Schools and the 2020 U.S. Census

Schools and the 2020 U.S. Census


Census 2020 Be Counted Ohio
The U.S. Census count of 2020 begins April 1, and it’s critical for every Ohioan to be counted. Why?
An incomplete count could affect our state’s schools, families and students.

Population numbers impact a state’s federal funding for quality-of-life areas like education, public safety, highways and health care. They also affect representation in our nation’s capital. For example, with Ohio’s population remaining almost flat over the last three years, statisticians predict the state will lose one seat in the House of Representatives in the 2020 census. We could lose more federal representation if we do not achieve a complete count.

Ohio must maintain the representation and federal funding it needs to offer its citizens a high-quality living environment. Districts, schools and educators can play a vital role by encouraging local families to take part in the census, especially to help reach hard-to-count populations such as young children, immigrants, low-income households and people with limited access to computers.

Governor DeWine’s Complete Count Commission Recommendations Report, Be Counted Ohio, contains practical ideas for how to reach everyone with the message that it’s easy, safe and important to be counted.

A Message from the Superintendent of Public Instruction

 


Classroom resources

The U.S. Census Bureau’s Statistics in Schools program offers classroom materials and resources for grade-appropriate instruction on the census in social studies, math, geography, sociology, English and history.
 
How does one’s ZIP code affect social mobility?
This activity guides students through a demographic
analysis of factors that affect social mobility,
including race, median income, and sex. Students
will use The Opportunity Atlas to explore a data set of important statistics. Data sets will be compared by
neighborhood and region.

 
Students will compare the census questionnaires
used in 1900 and 2010 and answer questions about how and why the questions have changed from one century to the next.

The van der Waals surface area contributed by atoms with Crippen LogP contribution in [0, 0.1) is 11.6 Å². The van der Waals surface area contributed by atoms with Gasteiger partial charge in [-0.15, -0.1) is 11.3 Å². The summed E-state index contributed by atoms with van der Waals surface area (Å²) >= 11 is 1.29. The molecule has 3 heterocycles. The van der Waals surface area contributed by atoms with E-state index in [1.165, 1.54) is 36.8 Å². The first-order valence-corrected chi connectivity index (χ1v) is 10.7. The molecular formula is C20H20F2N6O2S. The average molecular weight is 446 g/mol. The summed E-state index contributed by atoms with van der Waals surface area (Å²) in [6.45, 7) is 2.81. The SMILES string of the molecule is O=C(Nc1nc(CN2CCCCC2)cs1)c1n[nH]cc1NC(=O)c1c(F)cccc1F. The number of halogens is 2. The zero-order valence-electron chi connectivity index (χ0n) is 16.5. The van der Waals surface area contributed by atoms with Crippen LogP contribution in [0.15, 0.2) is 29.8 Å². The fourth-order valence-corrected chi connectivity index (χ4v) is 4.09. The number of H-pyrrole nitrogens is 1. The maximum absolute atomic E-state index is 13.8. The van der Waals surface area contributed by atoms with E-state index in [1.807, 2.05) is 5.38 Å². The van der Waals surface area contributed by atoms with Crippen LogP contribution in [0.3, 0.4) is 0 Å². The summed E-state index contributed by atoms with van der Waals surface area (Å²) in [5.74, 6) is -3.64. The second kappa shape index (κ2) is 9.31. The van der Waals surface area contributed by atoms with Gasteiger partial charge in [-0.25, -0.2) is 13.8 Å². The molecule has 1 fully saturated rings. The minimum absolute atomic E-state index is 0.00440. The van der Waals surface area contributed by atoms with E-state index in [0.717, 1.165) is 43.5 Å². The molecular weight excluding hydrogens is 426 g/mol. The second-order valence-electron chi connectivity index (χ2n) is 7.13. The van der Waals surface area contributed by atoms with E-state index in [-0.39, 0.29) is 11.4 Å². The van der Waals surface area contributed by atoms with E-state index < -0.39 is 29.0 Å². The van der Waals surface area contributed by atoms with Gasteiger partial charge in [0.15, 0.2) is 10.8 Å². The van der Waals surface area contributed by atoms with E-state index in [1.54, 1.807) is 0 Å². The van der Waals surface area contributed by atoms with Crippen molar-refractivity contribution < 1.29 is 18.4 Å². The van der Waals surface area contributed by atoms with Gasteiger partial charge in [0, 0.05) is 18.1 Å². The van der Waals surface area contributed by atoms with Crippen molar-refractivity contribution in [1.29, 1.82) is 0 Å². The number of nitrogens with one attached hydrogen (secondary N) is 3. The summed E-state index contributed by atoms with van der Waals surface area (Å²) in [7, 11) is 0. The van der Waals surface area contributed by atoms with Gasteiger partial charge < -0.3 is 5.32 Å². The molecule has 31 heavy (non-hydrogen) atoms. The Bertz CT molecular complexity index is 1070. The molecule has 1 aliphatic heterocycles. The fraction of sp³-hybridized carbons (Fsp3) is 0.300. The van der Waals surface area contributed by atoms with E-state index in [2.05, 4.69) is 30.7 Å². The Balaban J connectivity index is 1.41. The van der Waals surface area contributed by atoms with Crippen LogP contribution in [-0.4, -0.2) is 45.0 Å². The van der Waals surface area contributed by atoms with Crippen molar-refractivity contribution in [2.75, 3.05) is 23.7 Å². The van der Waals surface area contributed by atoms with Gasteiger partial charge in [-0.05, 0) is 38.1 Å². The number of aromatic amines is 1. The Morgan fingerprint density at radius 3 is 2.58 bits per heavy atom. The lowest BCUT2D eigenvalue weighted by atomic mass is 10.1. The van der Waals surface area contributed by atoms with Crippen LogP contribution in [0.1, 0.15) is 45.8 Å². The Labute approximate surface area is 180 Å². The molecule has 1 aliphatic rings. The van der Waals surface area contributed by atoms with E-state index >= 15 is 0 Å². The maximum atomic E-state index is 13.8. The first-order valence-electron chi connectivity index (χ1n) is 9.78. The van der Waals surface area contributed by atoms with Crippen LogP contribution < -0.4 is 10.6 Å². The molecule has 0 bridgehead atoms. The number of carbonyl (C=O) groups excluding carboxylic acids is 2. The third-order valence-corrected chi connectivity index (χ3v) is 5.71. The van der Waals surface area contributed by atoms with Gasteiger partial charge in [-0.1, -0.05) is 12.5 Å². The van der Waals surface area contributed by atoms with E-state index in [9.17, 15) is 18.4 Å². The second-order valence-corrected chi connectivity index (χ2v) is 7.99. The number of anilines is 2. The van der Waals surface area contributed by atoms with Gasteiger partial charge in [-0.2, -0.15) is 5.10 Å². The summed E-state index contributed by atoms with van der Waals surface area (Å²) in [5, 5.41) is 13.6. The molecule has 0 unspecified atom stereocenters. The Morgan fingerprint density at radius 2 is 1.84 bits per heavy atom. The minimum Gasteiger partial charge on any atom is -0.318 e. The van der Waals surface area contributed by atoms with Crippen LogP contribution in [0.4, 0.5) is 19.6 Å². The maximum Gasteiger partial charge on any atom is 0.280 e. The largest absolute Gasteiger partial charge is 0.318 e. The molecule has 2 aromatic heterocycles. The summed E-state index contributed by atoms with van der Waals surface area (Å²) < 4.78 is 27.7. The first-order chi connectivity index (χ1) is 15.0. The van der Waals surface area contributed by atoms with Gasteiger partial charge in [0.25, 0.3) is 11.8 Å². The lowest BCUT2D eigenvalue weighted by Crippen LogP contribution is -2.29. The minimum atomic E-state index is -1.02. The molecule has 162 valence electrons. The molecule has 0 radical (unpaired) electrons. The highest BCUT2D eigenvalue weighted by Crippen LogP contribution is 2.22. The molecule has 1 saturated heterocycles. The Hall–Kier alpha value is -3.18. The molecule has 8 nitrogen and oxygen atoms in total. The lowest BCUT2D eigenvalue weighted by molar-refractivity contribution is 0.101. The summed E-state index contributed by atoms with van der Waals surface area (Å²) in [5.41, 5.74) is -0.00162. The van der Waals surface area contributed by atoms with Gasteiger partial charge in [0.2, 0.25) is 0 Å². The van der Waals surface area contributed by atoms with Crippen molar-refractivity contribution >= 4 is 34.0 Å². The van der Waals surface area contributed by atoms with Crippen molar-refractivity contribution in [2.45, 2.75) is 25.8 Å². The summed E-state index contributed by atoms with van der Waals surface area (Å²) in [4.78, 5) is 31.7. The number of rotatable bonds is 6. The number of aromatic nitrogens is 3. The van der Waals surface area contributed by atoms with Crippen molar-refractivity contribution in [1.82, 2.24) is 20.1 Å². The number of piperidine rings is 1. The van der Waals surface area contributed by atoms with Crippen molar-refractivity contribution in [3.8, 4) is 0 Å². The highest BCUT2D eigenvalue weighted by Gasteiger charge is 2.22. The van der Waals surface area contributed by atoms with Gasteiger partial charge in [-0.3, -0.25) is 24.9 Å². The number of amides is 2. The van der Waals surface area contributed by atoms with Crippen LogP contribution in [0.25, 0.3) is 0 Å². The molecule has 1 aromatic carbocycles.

Students will learn about the decennial census
and its impact on their communities. Using past
data, students will predict population changes
from the 2010 Census to 2020. Then students will
reallocate seats in the U.S. House of Representatives based on the predicted changes.
 
Each grade band includes one featured worksheet, which focuses on how the decennial census benefits students, their families, and communities to highlight why participation is important. Teachers are encouraged to use this worksheet in their classrooms as a starting point or introduction to the 2020 Census. For high school students, this worksheet focuses on how the census helps the students’ community.
 
Students will learn how to make visual representations of data—to give meaning to numbers. Using a census infographic as a model, students will create their own infographics about their communities. Students may draw the infographic by hand, create a collage, or use a computer, depending on the class and the student’s skill level.

 
This map provides an overview of all 50 states for high school students. It includes data on languages spoken at home, median income, and population growth.
 
 
Students will analyze historical data on race and ethnicity in the United States over time. Students will note trends around race and ethnicity by looking at data from 2000 and 2010, highlighting the broad diversity of people who live in the United States today. Students will learn why it is important that the U.S. Census Bureau collect this data.
 
High school students describe their post-graduation plans and how they are using census data to help them make decisions about their future.
 


Noncurricular tools

The 2020 Census Community Outreach Toolkit holds valuable ideas and tools for reaching the people schools serve, including two pages (18-19) that can be printed as a double-sided flyer for families or a one-sided poster for a school.
 
Counting Young Children in the 2020 Census
[Source: U.S. Census Bureau]


Other outreach materials

Prepared social media content.
Fact sheets in various non-English languages.  (Click the All tab)

More resources available at Census.ohio.gov.
 

Last Modified: 3/26/2020 12:50:23 PM